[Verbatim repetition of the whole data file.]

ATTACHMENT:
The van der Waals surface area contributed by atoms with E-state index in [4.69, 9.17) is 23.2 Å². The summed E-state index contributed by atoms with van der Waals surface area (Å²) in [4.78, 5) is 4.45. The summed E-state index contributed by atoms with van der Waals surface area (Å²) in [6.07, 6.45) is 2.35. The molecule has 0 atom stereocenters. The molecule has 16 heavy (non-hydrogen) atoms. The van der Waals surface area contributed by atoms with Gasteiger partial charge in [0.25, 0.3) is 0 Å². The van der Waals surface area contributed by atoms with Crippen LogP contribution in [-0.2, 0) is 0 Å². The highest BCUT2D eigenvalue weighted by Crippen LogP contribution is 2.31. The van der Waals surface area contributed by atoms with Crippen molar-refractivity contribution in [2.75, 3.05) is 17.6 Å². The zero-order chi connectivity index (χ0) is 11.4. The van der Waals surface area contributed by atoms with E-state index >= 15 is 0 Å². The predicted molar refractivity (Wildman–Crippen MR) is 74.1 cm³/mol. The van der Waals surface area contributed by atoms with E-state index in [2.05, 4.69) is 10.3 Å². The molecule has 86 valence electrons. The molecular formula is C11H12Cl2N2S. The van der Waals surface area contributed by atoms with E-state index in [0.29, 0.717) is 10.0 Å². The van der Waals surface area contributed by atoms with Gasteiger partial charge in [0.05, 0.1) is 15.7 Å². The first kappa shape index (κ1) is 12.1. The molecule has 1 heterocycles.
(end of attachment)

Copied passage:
The van der Waals surface area contributed by atoms with E-state index in [4.69, 9.17) is 23.2 Å². The summed E-state index contributed by atoms with van der Waals surface area (Å²) in [4.78, 5) is 4.45. The summed E-state index contributed by atoms with van der Waals surface area (Å²) in [6.07, 6.45) is 2.35. The molecule has 0 atom stereocenters. The molecule has 16 heavy (non-hydrogen) atoms. The van der Waals surface area contributed by atoms with Gasteiger partial charge in [0.25, 0.3) is 0 Å². The van der Waals surface area contributed by atoms with Crippen LogP contribution in [-0.2, 0) is 0 Å². The highest BCUT2D eigenvalue weighted by Crippen LogP contribution is 2.31. The van der Waals surface area contributed by atoms with Crippen molar-refractivity contribution in [2.75, 3.05) is 17.6 Å². The zero-order chi connectivity index (χ0) is 11.4. The van der Waals surface area contributed by atoms with E-state index >= 15 is 0 Å². The predicted molar refractivity (Wildman–Crippen MR) is 74.1 cm³/mol. The van der Waals surface area contributed by atoms with E-state index in [2.05, 4.69) is 10.3 Å². The molecule has 86 valence electrons. The molecular formula is C11H12Cl2N2S. The van der Waals surface area contributed by atoms with E-state index in [0.29, 0.717) is 10.0 Å². The van der Waals surface area contributed by atoms with Gasteiger partial charge in [0.05, 0.1) is 15.7 Å². The first kappa shape index (κ1) is 12.1. The molecule has 1 heterocycles.